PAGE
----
With the world becoming increasingly digital and reliant on technology, the need for a strong foundation in STEAM (science, technology, engineering, arts, and math) for all students is vital. Schools need to prepare students to succeed in our fast-changing and technology-driven world — and one way to do so is to implement STEAM or STEM programs in their school or district.
It can be overwhelming to start a STEAM program from scratch, which is why we’ve created a basic guide for educators. If you’ve been wondering how to start a STEM program, this guide is here to help.
Step 1: Determine Your Goals
The first step in starting a STEAM program is to determine your goals and establish a framework for creating your program.
Ask yourself several questions to determine your goals. What do you hope to accomplish? Do you want to increase student interest or improve student performance in STEAM subjects? Build a pipeline toward CTE classes in middle school and beyond? Or do you simply want to provide students with valuable skills for the workforce?
Whatever your goals are, it’s essential to define them. Work with administrators, community members, and teachers to discuss what you all hope to achieve with the program. Collaborating helps ensure that your program aligns with the needs of the students and community.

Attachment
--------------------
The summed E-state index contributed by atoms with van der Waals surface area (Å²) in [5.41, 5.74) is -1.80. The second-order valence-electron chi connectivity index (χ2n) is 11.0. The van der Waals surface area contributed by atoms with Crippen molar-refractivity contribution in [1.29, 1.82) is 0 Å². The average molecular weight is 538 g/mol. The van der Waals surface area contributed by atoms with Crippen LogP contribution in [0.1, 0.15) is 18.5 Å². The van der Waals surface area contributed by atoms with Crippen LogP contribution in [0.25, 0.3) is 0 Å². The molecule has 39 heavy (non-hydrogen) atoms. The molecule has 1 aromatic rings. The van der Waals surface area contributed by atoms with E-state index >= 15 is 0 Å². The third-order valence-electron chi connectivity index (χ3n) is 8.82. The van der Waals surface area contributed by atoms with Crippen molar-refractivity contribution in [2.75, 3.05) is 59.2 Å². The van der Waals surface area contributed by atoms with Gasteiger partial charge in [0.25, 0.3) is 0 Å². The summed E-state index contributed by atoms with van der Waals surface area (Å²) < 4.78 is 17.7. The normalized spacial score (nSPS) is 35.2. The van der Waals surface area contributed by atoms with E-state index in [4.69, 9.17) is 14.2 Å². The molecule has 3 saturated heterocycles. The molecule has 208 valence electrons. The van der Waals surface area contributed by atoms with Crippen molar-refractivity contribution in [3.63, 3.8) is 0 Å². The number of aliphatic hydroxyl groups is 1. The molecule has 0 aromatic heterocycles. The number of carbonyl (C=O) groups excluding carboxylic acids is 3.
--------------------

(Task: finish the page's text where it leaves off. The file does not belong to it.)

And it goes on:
Step 2: Identify Your Resources
After determining your goals, it’s important to identify the resources available to your school or district for starting a STEAM program. Resources may include funding, space, personnel, or equipment. Lack of resources can be a serious challenge, requiring creative solutions.
Creating a budget is essential during the planning phase, even if you haven’t chosen your materials or STEAM curriculum. You’ll need funding for materials, training, STEAM learning spaces, and more.
You also need to determine where you’ll acquire the funding you need. Are you relying on government funding, local support, fundraising, or EdTech grants?
Consider partnering with local businesses or community organizations for support, as they may be able to provide equipment, funding, or other resources to help start your program. You can also look for ways to repurpose existing resources, such as unused classrooms or equipment.
Another solution is to seek out outside organizations, businesses, and community experts that can come in and expose students to STEAM concepts and programming.
By seeking out resources that supply the technology themselves, even schools that are unable to afford the tools and equipment can still enhance student learning.
Step 3: Build a Team